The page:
DENVER - Tanning beds have been linked to cancers such as melanoma, but a new study by researchers at CU Anschutz is now finding a new link between indoor tanning and drug addiction.
“We were surprised by the association between recreational drug use and indoor tanning among high school students,” said Dr. Robert Dellavalle, Associate Professor of Dermatology with the University of Colorado School of Medicine.
Researchers say both indoor tanning and drug use activate addictive pathways in the brain. “We were also surprised by the strength, how associated these two things were,” Dr. Dellavalle said.
Researchers gave a behavioral health survey to more than 12,000 high school students in Colorado and say risky behaviors seem to go hand in hand with indoor tanning.
Amy Spearman, who uses tanning beds frequently, said her love of tanning first began at a very young age.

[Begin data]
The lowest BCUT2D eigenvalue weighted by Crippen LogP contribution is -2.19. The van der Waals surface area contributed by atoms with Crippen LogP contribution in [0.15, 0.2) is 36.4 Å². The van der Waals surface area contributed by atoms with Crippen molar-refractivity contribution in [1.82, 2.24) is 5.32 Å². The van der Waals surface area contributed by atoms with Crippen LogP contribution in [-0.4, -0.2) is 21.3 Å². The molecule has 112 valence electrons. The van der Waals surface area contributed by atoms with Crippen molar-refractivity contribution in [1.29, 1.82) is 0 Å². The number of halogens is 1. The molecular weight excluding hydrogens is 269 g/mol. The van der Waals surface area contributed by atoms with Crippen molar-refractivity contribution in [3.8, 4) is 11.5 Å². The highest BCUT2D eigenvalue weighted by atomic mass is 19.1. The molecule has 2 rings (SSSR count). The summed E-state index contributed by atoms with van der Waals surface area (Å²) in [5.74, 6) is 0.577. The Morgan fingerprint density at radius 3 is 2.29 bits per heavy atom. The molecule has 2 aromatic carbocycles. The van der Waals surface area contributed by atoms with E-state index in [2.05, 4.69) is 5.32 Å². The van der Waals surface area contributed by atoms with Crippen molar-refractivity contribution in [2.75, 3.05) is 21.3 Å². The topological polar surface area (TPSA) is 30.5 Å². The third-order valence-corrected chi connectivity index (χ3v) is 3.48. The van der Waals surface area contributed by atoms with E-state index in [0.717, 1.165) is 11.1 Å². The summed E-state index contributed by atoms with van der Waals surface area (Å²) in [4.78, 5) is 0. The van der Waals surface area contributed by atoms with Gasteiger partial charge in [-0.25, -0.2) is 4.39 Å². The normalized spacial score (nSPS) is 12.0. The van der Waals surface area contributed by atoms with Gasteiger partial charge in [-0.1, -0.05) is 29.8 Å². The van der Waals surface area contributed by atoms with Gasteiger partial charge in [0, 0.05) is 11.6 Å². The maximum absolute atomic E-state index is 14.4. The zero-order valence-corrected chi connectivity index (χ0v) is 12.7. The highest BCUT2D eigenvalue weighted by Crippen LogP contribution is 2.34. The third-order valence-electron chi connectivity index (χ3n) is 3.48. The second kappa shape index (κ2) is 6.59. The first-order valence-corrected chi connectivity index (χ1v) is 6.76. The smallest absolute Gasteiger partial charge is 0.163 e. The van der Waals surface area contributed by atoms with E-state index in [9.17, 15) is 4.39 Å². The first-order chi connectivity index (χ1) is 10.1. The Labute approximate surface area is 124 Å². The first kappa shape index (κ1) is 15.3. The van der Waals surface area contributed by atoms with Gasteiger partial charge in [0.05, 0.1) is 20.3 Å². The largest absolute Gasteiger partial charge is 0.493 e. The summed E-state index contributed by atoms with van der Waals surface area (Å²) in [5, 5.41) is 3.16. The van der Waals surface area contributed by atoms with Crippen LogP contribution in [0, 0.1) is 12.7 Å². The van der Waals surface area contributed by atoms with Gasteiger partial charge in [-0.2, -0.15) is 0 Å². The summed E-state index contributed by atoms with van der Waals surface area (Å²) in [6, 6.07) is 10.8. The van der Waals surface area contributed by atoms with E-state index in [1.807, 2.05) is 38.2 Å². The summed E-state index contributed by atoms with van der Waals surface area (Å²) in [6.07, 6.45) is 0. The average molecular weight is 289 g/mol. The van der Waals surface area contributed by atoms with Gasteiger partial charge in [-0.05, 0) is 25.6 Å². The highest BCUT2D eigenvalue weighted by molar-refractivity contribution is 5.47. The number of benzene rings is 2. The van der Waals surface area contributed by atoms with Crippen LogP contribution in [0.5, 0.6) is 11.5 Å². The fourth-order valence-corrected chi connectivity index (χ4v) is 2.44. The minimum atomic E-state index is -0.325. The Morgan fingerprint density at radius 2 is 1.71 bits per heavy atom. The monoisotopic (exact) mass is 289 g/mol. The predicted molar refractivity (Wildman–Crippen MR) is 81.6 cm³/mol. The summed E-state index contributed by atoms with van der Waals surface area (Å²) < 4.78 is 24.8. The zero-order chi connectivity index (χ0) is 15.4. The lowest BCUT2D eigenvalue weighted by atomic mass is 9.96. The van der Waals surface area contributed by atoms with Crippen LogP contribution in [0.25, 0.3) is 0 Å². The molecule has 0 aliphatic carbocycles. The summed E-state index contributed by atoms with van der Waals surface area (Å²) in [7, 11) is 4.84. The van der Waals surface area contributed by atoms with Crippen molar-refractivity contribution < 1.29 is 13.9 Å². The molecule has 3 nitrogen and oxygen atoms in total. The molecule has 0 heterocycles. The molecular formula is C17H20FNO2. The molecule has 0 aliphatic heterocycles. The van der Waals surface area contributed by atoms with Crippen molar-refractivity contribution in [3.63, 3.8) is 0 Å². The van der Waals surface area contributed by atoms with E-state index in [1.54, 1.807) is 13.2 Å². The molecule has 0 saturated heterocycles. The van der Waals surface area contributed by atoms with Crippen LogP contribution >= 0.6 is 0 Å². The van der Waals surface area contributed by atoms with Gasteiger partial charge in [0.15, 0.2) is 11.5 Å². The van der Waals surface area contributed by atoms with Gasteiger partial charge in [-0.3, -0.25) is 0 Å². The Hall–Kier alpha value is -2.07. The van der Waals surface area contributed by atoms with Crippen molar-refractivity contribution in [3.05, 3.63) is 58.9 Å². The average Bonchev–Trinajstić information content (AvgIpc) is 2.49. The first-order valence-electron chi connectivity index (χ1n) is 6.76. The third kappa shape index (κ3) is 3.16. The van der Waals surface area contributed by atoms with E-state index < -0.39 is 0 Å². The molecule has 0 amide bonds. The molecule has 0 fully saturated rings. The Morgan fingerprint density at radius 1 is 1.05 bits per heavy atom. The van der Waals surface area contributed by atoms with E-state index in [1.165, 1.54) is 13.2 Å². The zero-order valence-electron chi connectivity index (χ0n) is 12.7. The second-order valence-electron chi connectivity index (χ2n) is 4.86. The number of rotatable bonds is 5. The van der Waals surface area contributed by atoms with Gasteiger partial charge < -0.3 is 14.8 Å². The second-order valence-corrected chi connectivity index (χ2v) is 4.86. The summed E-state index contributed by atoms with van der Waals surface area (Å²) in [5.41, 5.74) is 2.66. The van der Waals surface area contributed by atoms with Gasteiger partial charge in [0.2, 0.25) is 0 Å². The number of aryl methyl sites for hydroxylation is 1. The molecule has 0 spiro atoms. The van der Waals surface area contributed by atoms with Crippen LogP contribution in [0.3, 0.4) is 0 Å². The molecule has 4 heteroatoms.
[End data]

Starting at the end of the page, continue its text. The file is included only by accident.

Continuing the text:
“I started probably at 14 or 15. I was a cheerleader in high school so I tanned every lunch hour that I could. I love it because it's kind of like a warm nap,” Spearman said.
But it is that warm and fuzzy feeling and the brain releasing endorphins that can prove so addicting.
“It can be an addiction,” she said, “Sure I can relate to that.”
And it's not just women. Researchers found a strong association between anabolic steroid use and indoor tanning as well, especially among men.
The World Health Organization has deemed UV radiation as a group 1 carcinogen putting users at a higher riskk of melanoma, basal cell carcinoma and squamous cell carcinoma.